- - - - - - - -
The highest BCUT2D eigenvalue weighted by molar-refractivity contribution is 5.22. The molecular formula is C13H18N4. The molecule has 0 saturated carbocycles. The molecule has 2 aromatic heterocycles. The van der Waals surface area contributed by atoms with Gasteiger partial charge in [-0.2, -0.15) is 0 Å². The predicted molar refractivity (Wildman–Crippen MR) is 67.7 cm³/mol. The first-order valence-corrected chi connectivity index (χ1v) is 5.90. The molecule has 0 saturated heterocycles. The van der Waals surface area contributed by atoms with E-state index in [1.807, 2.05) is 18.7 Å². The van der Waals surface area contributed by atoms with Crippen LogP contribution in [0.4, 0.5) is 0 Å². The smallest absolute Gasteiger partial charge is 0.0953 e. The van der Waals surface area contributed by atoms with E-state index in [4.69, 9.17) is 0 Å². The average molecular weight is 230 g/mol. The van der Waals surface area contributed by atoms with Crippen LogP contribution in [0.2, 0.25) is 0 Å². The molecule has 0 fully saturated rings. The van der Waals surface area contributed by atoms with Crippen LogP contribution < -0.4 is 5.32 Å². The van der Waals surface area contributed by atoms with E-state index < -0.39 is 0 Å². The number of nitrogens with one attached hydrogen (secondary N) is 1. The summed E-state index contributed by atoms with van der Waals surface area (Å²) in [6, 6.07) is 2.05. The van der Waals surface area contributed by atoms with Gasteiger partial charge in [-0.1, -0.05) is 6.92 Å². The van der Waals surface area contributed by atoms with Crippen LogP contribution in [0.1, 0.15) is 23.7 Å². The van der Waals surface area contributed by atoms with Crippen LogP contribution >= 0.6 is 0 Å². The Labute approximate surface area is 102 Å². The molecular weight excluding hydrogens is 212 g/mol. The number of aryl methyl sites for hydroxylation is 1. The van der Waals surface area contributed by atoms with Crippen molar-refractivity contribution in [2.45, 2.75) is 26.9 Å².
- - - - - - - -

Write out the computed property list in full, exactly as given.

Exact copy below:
The highest BCUT2D eigenvalue weighted by molar-refractivity contribution is 5.22. The molecular formula is C13H18N4. The molecule has 0 saturated carbocycles. The molecule has 2 aromatic heterocycles. The van der Waals surface area contributed by atoms with Gasteiger partial charge in [-0.2, -0.15) is 0 Å². The predicted molar refractivity (Wildman–Crippen MR) is 67.7 cm³/mol. The first-order valence-corrected chi connectivity index (χ1v) is 5.90. The molecule has 0 saturated heterocycles. The van der Waals surface area contributed by atoms with E-state index in [1.807, 2.05) is 18.7 Å². The van der Waals surface area contributed by atoms with Crippen LogP contribution in [0.4, 0.5) is 0 Å². The smallest absolute Gasteiger partial charge is 0.0953 e. The van der Waals surface area contributed by atoms with E-state index in [4.69, 9.17) is 0 Å². The average molecular weight is 230 g/mol. The van der Waals surface area contributed by atoms with Crippen LogP contribution in [0.2, 0.25) is 0 Å². The molecule has 0 fully saturated rings. The van der Waals surface area contributed by atoms with Crippen LogP contribution < -0.4 is 5.32 Å². The van der Waals surface area contributed by atoms with E-state index < -0.39 is 0 Å². The number of nitrogens with one attached hydrogen (secondary N) is 1. The summed E-state index contributed by atoms with van der Waals surface area (Å²) in [6, 6.07) is 2.05. The van der Waals surface area contributed by atoms with Gasteiger partial charge in [-0.1, -0.05) is 6.92 Å². The van der Waals surface area contributed by atoms with Crippen LogP contribution in [0.1, 0.15) is 23.7 Å². The van der Waals surface area contributed by atoms with Crippen LogP contribution >= 0.6 is 0 Å². The Labute approximate surface area is 102 Å². The molecular weight excluding hydrogens is 212 g/mol. The number of aryl methyl sites for hydroxylation is 1. The van der Waals surface area contributed by atoms with Crippen molar-refractivity contribution in [2.45, 2.75) is 26.9 Å².